. Ultimately, she argues, modern environmentalists must look to the history of Indigenous resistance for wisdom and inspiration in our common fight for a just and sustainable future. As long as grass grows gives readers an accessible history of Indigenous resistance to government and corporate incursions on their lands and offers new approaches to environmental justice activism and policy.
As Long as Grass Grows: The Indigenous Fight for Environmental Justice, from Colonization to Standing Rock #ad - Throughout 2016, the standing rock protest put a national spotlight on Indigenous activists, but it also underscored how little Americans know about the longtime historical tensions between Native peoples and the mainstream environmental movement.
Our History Is the Future: Standing Rock Versus the Dakota Access Pipeline, and the Long Tradition of Indigenous ResistanceVerso #ad - Water protectors knew this battle for native sovereignty had already been fought many times before, even after the encampment was gone, and that, their anticolonial struggle would continue. Our history is the future is at once a work of history, a manifesto, and an intergenerational story of resistance.
In our history is the future, nick Estes traces traditions of Indigenous resistance that led to the #NoDAPL movement. How two centuries of indigenous resistance created the movement proclaiming “Water is life”In 2016, a small protest encampment at the Standing Rock Reservation in North Dakota, initially established to block construction of the Dakota Access oil pipeline, grew to be the largest Indigenous protest movement in the twenty-first century.
Standing with Standing Rock: Voices from the #NoDAPL Movement Indigenous AmericasUniv Of Minnesota Press #ad - A nation was reborn with renewed power to protect the environment and support Indigenous grassroots education and organizing. Dispatches of radical political engagement from people taking a stand against the Dakota Access PipelineIt is prophecy. The oil pipeline united communities along its path—from north dakota, iowa, and illinois—and galvanized a twenty-first-century Indigenous resistance movement marching under the banner Mni Wiconi—Water Is Life! Standing Rock youth issued a call, South Dakota, and millions around the world and thousands of Water Protectors from more than three hundred Native nations answered.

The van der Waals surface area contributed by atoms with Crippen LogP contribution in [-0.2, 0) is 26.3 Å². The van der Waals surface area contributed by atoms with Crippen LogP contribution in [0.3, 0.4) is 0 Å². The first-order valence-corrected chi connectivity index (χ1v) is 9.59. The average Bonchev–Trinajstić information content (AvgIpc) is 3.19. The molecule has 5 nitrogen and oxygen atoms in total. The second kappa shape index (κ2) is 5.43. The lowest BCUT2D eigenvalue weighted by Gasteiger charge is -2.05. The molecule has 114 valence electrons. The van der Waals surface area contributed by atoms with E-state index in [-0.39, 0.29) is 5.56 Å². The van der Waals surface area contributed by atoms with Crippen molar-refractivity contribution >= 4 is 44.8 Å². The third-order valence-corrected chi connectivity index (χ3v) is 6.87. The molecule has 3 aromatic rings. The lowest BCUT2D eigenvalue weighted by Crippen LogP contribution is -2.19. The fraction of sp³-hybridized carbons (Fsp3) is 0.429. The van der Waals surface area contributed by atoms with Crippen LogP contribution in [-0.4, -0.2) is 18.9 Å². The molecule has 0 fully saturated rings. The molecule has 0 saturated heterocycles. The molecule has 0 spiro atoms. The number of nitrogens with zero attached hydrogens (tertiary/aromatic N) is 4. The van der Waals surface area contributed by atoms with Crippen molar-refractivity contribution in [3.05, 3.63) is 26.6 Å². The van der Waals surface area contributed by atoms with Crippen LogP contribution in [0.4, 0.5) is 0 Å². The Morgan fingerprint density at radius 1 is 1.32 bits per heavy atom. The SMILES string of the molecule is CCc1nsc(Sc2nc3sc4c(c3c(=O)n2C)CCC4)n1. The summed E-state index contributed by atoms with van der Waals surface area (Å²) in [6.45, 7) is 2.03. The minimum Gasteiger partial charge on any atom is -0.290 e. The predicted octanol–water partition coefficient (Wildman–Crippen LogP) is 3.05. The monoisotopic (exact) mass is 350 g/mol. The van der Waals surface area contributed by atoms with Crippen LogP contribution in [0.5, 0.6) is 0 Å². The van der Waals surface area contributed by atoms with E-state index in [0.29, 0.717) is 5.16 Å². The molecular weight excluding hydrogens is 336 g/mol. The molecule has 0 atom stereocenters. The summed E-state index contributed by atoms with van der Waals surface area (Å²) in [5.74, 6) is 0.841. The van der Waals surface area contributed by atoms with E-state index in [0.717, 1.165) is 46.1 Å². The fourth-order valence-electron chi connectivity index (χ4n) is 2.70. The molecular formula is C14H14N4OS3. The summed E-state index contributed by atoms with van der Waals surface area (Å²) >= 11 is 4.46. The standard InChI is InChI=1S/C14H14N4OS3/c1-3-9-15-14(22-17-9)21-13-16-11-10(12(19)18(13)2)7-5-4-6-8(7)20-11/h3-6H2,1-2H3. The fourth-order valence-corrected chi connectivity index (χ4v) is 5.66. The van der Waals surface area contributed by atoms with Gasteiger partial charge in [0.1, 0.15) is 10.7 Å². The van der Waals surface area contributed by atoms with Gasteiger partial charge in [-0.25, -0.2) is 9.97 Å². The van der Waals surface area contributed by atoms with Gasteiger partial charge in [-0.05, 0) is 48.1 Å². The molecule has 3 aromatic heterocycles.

This book assembles the multitude of voices of writers, thinkers, artists, and activists from that movement. Through poetry and prose, the contributors, including leaders of the Standing Rock movement, photography, essays, and polemical interventions, interviews, reflect on Indigenous history and politics and on the movement’s significance.
Standing with Standing Rock: Voices from the #NoDAPL Movement Indigenous Americas #ad - The dakota access pipeline is the Black Snake, crossing the Missouri River north of the Standing Rock Indian Reservation. Amid the movement to protect the land and the water that millions depend on for life, Nakota, the Oceti Sakowin the Dakota, and Lakota people reunited. Cook, david uahikeaikalei‘ohu maile, sarah sunshine manning, endawnis spears, katie mazer, shiri pasternak, the nyc stands with standing rock collective, alice speri, Craig Howe, Roxanne Dunbar-Ortiz, Anne Spice, Martin Danyluk, Will Parrish, Deborah Cowen, Liz Ellis, Layli Long Soldier, Andrew Curley, Sandy Grande, Teresa Montoya, Jaskiran Dhillon, Michelle Latimer, Chris Newell, Elise Hunchuck, Nick Estes, Jeffrey Ostler, Jason Mancini, Kim TallBear, Marcella Gilbert, Mark L.
A black snake will spread itself across the land, bringing destruction while uniting Indigenous nations.
As We Have Always Done: Indigenous Freedom through Radical Resistance Indigenous AmericasUniv Of Minnesota Press #ad - Simpson makes clear that its goal can no longer be cultural resurgence as a mechanism for inclusion in a multicultural mosaic. In as we have always done, leanne betasamosake Simpson locates Indigenous political resurgence as a practice rooted in uniquely Indigenous theorizing, organizing, writing, and thinking.
Indigenous resistance is a radical rejection of contemporary colonialism focused around the refusal of the dispossession of both Indigenous bodies and land. Across north america, halted the expansion of tar sands extraction and the pipeline construction at Standing Rock, Indigenous acts of resistance have in recent years opposed the removal of federal protections for forests and waterways in Indigenous lands, and demanded justice for murdered and missing Indigenous women.
As We Have Always Done: Indigenous Freedom through Radical Resistance Indigenous Americas #ad - Instead, place-based indigenous alternatives to the destructive logics of the settler colonial state, she calls for unapologetic, including heteropatriarchy, white supremacy, and capitalist exploitation.
Red Alert!: Saving the Planet with Indigenous Knowledge Speaker's CornerFulcrum Publishing #ad - Inspiring and insightful, Red Alert! is a stirring call to action. Daniel R. Wildcat in this thoughtful, forward-looking treatise. The native response to the environmental crisis facing our planet, Red Alert! seeks to debunk our civilization’s long-misguided perception that humankind is at odds with nature or that it exerts control over the natural world.